Ham, smoked: For raw eating, whole.

sliced
For boiling, whole..

32.4 22.6 to 25.9 47.6 to 51.9 22.6 to 25.9

&

Ham, smoked: For boiling, sliced.
Bacon, whole pieces.

Sliced
Lard: In tierces.

Smaller quantities.

43.3 cents.
19.5
21.7
19.5
21.7

66

From Plauen, Saxony, come figures furnished by the American Consul at that place, which show meat prices varying but slightly from those appearing in the above table. Local prices generally, including house rents, transportation and luxuries, have gradually risen, and the consumption of meat is decidedly less because of higher prices. The market quotations furnished by the Consul are for the wholesale trade, and a few of them given below, will convey an idea of the prices paid by the consumer when the middleman's profits are added :

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An American Consul, resident of Hanover, Germany, sends a review of food prices in that part of the German Empire, which shows them to be as high there as in the United States, although he says that “on the basis of income, the German in competitive occupations with the American workman, should not pay more than 50 per cent. of the prices he now pays for food, while in fact he pays practically the same as the American, with the exception of milk and vegetables, and these are kept down only by the labor of women on the farms."

“High price conditions are met by certain self denials, and by the economies of the German housekeepers, who in an ordinary household would be almost able to live well on the waste of many American families of similar position in life.”

The Consul-General at London, England, furnishes an extensive list of food prices in that city, covering the articles that are consumed daily by the great majority of English people. The prices were obtained in widely separated parts of London, but do not include inferior provisions, such as are used only by the very poorest classes. The list, which includes practically everything in the line of table supplies, is too long to be reproduced here in its entirety, and therefore only the principal cuts of meat are given below, with four per barrel. In presenting the prices English money has been converted into American, on the basis of one penny equaling two cents.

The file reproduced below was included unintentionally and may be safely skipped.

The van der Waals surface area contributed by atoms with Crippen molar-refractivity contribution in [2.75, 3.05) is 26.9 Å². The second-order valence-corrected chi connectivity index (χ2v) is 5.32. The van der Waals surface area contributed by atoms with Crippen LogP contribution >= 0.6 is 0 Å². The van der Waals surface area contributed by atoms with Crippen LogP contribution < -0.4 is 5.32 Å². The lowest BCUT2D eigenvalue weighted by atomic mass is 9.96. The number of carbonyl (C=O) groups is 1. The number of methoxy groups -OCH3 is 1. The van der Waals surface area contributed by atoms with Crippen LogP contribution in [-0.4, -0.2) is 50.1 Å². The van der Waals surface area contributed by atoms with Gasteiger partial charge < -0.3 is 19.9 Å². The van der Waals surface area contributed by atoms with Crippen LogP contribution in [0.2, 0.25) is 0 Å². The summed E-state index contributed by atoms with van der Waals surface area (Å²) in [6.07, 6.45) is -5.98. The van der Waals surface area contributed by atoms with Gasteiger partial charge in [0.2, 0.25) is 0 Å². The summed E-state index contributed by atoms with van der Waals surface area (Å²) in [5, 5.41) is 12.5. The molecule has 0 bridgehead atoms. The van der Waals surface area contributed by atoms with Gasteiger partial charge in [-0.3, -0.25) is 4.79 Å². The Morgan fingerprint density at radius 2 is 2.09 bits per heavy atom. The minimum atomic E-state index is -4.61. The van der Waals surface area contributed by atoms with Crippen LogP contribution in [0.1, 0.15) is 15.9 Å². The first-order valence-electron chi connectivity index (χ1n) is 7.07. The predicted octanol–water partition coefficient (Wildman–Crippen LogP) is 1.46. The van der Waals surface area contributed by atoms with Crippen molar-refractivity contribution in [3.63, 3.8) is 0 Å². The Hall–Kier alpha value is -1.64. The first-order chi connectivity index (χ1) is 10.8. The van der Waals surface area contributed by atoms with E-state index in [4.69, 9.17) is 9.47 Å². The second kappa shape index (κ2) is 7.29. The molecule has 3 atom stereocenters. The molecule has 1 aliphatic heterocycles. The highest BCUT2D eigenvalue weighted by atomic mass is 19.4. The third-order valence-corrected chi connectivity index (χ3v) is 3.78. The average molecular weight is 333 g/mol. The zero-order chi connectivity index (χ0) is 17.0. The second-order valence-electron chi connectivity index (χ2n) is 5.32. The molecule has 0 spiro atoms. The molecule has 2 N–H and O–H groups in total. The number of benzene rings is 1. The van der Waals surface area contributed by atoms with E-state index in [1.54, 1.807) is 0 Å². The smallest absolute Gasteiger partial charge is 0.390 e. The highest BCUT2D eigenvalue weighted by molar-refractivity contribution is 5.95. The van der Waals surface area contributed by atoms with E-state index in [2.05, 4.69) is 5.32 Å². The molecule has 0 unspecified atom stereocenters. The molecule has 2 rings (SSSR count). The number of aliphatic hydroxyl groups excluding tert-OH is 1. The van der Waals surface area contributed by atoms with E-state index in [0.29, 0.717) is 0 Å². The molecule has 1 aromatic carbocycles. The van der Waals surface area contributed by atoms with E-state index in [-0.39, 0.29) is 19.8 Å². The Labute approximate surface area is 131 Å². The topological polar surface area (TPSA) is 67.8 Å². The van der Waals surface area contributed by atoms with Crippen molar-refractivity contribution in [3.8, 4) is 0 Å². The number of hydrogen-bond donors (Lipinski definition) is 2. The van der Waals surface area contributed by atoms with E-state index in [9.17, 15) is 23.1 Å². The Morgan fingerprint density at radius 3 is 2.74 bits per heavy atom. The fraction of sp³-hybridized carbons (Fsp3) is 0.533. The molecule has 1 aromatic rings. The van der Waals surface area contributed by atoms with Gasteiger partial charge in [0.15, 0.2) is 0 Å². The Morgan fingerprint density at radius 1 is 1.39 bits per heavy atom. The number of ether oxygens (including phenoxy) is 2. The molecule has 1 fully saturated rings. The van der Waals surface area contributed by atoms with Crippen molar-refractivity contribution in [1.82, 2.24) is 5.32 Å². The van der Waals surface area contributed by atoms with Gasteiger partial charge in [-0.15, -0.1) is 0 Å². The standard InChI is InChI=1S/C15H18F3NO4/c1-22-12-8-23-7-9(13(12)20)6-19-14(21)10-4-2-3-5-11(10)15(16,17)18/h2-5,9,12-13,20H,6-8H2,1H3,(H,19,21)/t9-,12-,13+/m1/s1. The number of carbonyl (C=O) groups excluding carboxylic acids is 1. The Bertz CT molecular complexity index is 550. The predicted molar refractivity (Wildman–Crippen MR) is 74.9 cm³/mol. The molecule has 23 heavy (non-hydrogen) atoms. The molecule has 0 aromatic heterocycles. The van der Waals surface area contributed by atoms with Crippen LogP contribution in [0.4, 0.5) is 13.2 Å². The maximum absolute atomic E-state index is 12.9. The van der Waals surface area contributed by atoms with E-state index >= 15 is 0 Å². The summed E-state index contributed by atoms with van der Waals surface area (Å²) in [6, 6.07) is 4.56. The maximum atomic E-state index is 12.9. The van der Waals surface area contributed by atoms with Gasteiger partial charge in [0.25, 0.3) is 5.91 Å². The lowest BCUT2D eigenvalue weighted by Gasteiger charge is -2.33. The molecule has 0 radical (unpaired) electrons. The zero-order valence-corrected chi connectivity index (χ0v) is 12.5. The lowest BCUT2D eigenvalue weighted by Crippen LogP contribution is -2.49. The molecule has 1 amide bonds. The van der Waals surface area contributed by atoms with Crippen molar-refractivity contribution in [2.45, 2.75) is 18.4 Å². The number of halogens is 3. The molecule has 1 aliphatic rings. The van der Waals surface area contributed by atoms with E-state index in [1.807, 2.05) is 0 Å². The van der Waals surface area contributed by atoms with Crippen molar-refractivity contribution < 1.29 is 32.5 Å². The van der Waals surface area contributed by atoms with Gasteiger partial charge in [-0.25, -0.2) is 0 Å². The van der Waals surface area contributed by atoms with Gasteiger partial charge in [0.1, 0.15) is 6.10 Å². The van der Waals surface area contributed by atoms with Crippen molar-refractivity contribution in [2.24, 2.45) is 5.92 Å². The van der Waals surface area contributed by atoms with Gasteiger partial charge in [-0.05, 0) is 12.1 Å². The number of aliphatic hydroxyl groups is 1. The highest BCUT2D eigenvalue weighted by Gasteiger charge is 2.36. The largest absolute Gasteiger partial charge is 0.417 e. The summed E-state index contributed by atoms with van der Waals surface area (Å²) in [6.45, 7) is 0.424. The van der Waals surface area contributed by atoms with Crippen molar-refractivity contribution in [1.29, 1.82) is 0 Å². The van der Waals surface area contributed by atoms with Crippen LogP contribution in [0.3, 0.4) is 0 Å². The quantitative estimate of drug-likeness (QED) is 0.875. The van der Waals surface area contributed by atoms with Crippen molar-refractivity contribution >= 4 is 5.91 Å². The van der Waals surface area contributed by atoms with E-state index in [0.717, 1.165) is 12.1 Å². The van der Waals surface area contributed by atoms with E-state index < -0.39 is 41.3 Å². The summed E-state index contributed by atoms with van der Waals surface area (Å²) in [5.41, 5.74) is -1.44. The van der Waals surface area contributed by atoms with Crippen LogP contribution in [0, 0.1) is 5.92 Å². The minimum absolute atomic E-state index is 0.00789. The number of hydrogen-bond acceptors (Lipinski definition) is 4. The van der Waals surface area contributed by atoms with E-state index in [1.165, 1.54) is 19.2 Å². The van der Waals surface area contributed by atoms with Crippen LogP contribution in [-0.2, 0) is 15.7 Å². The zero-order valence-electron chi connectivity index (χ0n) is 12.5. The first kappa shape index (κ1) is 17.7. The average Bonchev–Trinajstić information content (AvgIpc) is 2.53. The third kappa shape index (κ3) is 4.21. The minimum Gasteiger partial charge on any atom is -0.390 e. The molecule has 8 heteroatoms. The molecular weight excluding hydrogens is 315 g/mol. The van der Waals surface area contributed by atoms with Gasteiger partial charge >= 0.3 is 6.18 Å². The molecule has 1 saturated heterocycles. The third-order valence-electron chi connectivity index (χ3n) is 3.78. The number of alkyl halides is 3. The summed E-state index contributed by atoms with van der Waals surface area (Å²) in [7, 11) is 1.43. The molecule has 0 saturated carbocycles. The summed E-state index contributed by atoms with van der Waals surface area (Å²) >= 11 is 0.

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The prices quoted in the several preceding lists were recorded during the past six months, and if any change has taken place in the meantime, it is almost certain that most of them are now somewhat higher. In general it will strike the American housekeeper who examines them, that while some are higher and others lower in about the same proportion, the average prices do not differ materially from our own.

As showing the resources at command of workmen in continental Europe to meet the increased and increasing cost of living, wages paid per day or per week, to men engaged in various trades in Germany and Austria, are given in the subjoined tables :

The first table gives daily wages in Germany for 1898 and 1908, the increases and decreases which occurred during the ten year period being noted in absolute amounts and percentages; the second gives wages per week for adult males engaged in the various wood working industries, and the third shows the daily wage rates for workmen of various occupations in Vienna, Austria.

Trend of Wages in Germany from 1898 to 1908.